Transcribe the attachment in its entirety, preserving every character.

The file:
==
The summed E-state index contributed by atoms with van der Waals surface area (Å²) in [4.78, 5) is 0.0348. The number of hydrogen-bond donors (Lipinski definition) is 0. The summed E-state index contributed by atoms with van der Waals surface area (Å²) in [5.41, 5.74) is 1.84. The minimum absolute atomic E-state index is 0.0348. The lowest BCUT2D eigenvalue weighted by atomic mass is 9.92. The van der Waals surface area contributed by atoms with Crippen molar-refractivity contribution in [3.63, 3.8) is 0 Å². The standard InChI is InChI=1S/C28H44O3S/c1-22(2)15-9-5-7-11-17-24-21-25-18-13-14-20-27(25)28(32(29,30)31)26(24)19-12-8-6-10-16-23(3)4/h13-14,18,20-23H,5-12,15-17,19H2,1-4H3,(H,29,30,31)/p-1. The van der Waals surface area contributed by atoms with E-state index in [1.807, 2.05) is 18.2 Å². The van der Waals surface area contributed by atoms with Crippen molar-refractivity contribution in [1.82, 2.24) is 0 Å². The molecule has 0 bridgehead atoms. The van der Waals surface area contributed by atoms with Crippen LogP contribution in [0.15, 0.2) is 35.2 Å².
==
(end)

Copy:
The summed E-state index contributed by atoms with van der Waals surface area (Å²) in [4.78, 5) is 0.0348. The number of hydrogen-bond donors (Lipinski definition) is 0. The summed E-state index contributed by atoms with van der Waals surface area (Å²) in [5.41, 5.74) is 1.84. The minimum absolute atomic E-state index is 0.0348. The lowest BCUT2D eigenvalue weighted by atomic mass is 9.92. The van der Waals surface area contributed by atoms with Crippen molar-refractivity contribution in [3.63, 3.8) is 0 Å². The standard InChI is InChI=1S/C28H44O3S/c1-22(2)15-9-5-7-11-17-24-21-25-18-13-14-20-27(25)28(32(29,30)31)26(24)19-12-8-6-10-16-23(3)4/h13-14,18,20-23H,5-12,15-17,19H2,1-4H3,(H,29,30,31)/p-1. The van der Waals surface area contributed by atoms with E-state index in [1.807, 2.05) is 18.2 Å². The van der Waals surface area contributed by atoms with Crippen molar-refractivity contribution in [1.82, 2.24) is 0 Å². The molecule has 0 bridgehead atoms. The van der Waals surface area contributed by atoms with Crippen LogP contribution in [0.15, 0.2) is 35.2 Å².